Tuesday, May 29, 2007

Comm Ave. Carriage Road at Robinhood St.

An item before the Traffic Council last week presents a perfect opportunity for the kind of semi-permanent -- and cheap -- traffic calming measures that I have advocated before. In a split vote, the Traffic Council denied a request for a new stop sign at the intersection of the Commonwealth Avenue carriage road and Robinhood Street, but seemed unanimous in agreement that there was a problem at the intersection and that the problem would best be cured by a redesign.

The problem is money. While it is tempting to say that money should be no object in keeping our streets safe, the reality is that the city doesn't have the money to execute a redesign in granite curbing and new asphalt.

Rather than throw up our hands and say, "revisit the problem when the street is up to be repaved," we should rethink our aesthetic standards. This particular problem could be addressed for (well?) under $5,000 (not counting study and design).

Click through for a full description of the problems and a semi-permanent solution.

The two problems at the carriage road/Robinhood St. intersection are fairly easy to understand.

Problem 1: Lots of traffic travels west(ish) on Auburn St., then turns right onto Comm. Ave. at the light (heading northish). To beat the light (and the traffic waiting at the light), some of that traffic turns right on the carriage road, left at Robinhood St., and right onto Comm.Ave. It's a nifty little cut-through to save precious seconds, if you're willing to use the carriage road as your own personal speedway.

Problem 2: The right-of-way at the intersection of the carriage road and Robinhood St. is ill-defined. (Hence, the request for a stop sign on the carriage road.) Problem 2 is exacerbated by the cut-through traffic wanting to execute the quick left/right from the carriage road to Comm. Ave.

There are a number of solutions, all of which would have the same purpose: eliminate the benefit of the cut-through and return the carriage road to its proper uses, which include safe and comfortable walking, running, and biking.

A resident of the carriage road described how she wouldn't let her sons (8- and 10-years-old if memory serves) bike on that stretch of the carriage road. That's a civic loss that is much larger than the trivial benefit the cut-through confers on clever motorists.

One solution would be to place chicanes along the carriage road and a roundabout in the intersection of the carriage road and Robinhood street. Chicanes would physically slow traffic along the carriage road. The roundabout would eliminate the quick left-right from the carriage road to Comm. Ave., making the intersection more rational and adding more time to the cut-through. The combination should remove the advantage of the cut-through and re-route cut-through traffic back onto Comm. Ave. from Auburn St.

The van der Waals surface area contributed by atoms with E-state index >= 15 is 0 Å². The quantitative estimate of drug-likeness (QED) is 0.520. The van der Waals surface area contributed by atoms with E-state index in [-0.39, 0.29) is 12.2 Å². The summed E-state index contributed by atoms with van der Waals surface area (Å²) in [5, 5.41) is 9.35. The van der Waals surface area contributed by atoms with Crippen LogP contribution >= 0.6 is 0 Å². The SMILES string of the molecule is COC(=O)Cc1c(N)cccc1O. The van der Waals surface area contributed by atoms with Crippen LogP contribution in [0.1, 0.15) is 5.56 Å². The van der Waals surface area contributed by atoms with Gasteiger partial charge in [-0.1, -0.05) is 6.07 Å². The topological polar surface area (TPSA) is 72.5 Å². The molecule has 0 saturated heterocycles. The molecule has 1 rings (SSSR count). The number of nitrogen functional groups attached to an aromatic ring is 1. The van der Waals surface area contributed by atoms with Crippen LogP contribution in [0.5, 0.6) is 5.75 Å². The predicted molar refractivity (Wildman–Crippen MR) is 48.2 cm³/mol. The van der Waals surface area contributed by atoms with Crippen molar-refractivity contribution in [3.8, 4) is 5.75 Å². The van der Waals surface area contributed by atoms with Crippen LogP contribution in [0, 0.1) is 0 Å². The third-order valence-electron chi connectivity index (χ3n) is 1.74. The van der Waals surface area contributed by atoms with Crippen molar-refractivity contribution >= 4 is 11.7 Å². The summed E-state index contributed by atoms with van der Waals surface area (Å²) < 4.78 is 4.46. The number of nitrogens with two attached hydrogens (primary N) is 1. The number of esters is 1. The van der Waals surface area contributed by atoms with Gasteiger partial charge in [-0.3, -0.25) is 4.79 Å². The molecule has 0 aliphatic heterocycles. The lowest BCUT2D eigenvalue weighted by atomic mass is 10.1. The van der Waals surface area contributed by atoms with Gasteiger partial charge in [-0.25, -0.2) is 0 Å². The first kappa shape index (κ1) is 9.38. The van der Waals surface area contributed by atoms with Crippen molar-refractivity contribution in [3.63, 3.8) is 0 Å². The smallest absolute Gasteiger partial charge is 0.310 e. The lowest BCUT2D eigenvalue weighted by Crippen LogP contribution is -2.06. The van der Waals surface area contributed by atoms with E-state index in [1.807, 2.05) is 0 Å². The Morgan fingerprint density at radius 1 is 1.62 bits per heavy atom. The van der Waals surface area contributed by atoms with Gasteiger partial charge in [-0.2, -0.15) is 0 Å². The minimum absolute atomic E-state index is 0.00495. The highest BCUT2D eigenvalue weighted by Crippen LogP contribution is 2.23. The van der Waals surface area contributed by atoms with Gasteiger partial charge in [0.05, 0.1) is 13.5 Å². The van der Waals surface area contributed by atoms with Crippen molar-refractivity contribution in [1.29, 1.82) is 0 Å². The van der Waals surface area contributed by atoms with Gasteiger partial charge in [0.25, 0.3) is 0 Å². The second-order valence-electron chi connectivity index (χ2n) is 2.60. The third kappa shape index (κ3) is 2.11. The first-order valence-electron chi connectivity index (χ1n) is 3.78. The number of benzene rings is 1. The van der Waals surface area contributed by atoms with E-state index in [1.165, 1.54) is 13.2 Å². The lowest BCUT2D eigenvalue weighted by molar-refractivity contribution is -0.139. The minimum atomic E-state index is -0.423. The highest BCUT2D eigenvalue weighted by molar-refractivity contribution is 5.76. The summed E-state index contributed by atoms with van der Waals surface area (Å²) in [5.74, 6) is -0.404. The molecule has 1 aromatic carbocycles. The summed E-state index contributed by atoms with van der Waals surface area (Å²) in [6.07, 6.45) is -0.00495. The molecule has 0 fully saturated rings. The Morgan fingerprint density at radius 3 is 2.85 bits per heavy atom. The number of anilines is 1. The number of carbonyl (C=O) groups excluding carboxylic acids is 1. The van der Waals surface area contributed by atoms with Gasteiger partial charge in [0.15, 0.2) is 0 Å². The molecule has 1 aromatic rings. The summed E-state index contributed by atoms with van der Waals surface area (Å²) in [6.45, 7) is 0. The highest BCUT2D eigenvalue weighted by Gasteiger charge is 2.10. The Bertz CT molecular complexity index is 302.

Done to current Newton standards, the combination of chicanes and roundabout would probably cost over $25,000 and as much as $75,000 (rough estimates). Ultimately, we'd want construction done to those standards.

But, is there something we can do in the meantime for less?

Yes. The picture of stacked-paver chicanes at the top of the post is from the front page of TrafficCalming.org. Each chicane appears to be built using about 150 pavers, which probably cost $.50 to 1.00 each. There's no nice grass fill in, just the existing pavement.

Pavers would work, but I'd recommend using 5-10 concrete curbs (like you drive up against at the end of parking spaces). Even with some signs behind either, the material costs would be under $500 per chicane. And, the installation would be very simple. Stack the pavers or nail the curbing into the pavement.

Likewise the roundabout. Consultants studying a mini-roundabout for the intersection of Daniel and Jackson street estimated the cost at $25,000 to $100,000. But, the same effect could be accomplished for probably less than $1,000 with 15-30 concrete curbs to define the roundabout and reshape the intersection, as necessary, and a handful of chevron signs inside the roundabout to alert motorists.

From experience, we know that sandbag trials of new geometry work to produce the effect of the eventual construction. Sandbags are cheap, easy-to-install, and easy-to-remove (for permanent construction, plowing season, or if the trial is unsuccessful). But, sandbags are only a short-term solution. They get run over and disintegrate (if they are not taken!).

My concrete curb proposal would give the city a step between sandbags and permanent construction. Like sandbags, they are cheap, easy-to-install, and easy-to-remove. And, they would accomplish the traffic-calming objectives. But, they last.

Installation of concrete curbs would not interfere with drainage. Concrete curbs have drainage slots on the bottom and they could be set with space between them to allow for further drainage.

Above, I qualified my own (amateur) estimate as "not counting study and design." It's an important qualifier. Even a solution rendered in cheap materials needs to be properly studied and designed. And, the city engineering staff is already spread pretty thin. But, design costs should not be a show-stopper.

In sum, concrete-curb traffic calming devices would not be as attractive as fully-realized construction, with granite curbs and grass fill-in. But, they would be plenty attractive as a medium-term solution to real traffic problems that are a lot uglier.

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